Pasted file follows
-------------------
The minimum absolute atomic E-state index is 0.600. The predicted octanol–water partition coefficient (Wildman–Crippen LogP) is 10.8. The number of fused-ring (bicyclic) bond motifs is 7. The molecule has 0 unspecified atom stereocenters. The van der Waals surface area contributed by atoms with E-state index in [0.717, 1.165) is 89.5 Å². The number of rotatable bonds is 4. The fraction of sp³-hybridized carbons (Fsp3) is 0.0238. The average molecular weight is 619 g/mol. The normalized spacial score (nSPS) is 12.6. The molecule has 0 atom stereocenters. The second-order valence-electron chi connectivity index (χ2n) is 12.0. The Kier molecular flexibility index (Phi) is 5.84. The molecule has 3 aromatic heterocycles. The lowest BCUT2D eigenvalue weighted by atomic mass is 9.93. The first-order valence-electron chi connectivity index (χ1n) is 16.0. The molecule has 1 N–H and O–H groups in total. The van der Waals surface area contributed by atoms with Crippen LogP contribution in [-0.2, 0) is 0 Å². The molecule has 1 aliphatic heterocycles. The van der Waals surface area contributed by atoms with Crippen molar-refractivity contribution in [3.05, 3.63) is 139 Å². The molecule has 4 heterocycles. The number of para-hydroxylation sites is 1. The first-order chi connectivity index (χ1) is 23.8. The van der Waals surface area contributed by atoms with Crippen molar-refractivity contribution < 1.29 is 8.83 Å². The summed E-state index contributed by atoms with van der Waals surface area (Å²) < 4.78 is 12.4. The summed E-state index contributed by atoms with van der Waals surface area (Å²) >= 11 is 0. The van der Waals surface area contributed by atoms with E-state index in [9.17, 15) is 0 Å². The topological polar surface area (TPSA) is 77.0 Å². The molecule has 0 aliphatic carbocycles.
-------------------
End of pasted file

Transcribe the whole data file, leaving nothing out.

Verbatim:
The minimum absolute atomic E-state index is 0.600. The predicted octanol–water partition coefficient (Wildman–Crippen LogP) is 10.8. The number of fused-ring (bicyclic) bond motifs is 7. The molecule has 0 unspecified atom stereocenters. The van der Waals surface area contributed by atoms with E-state index in [0.717, 1.165) is 89.5 Å². The number of rotatable bonds is 4. The fraction of sp³-hybridized carbons (Fsp3) is 0.0238. The average molecular weight is 619 g/mol. The normalized spacial score (nSPS) is 12.6. The molecule has 0 atom stereocenters. The second-order valence-electron chi connectivity index (χ2n) is 12.0. The Kier molecular flexibility index (Phi) is 5.84. The molecule has 3 aromatic heterocycles. The lowest BCUT2D eigenvalue weighted by atomic mass is 9.93. The first-order valence-electron chi connectivity index (χ1n) is 16.0. The molecule has 1 N–H and O–H groups in total. The van der Waals surface area contributed by atoms with Crippen LogP contribution in [-0.2, 0) is 0 Å². The molecule has 1 aliphatic heterocycles. The van der Waals surface area contributed by atoms with Crippen molar-refractivity contribution in [3.05, 3.63) is 139 Å². The molecule has 4 heterocycles. The number of para-hydroxylation sites is 1. The first-order chi connectivity index (χ1) is 23.8. The van der Waals surface area contributed by atoms with Crippen molar-refractivity contribution < 1.29 is 8.83 Å². The summed E-state index contributed by atoms with van der Waals surface area (Å²) < 4.78 is 12.4. The summed E-state index contributed by atoms with van der Waals surface area (Å²) >= 11 is 0. The van der Waals surface area contributed by atoms with E-state index in [9.17, 15) is 0 Å². The topological polar surface area (TPSA) is 77.0 Å². The molecule has 0 aliphatic carbocycles.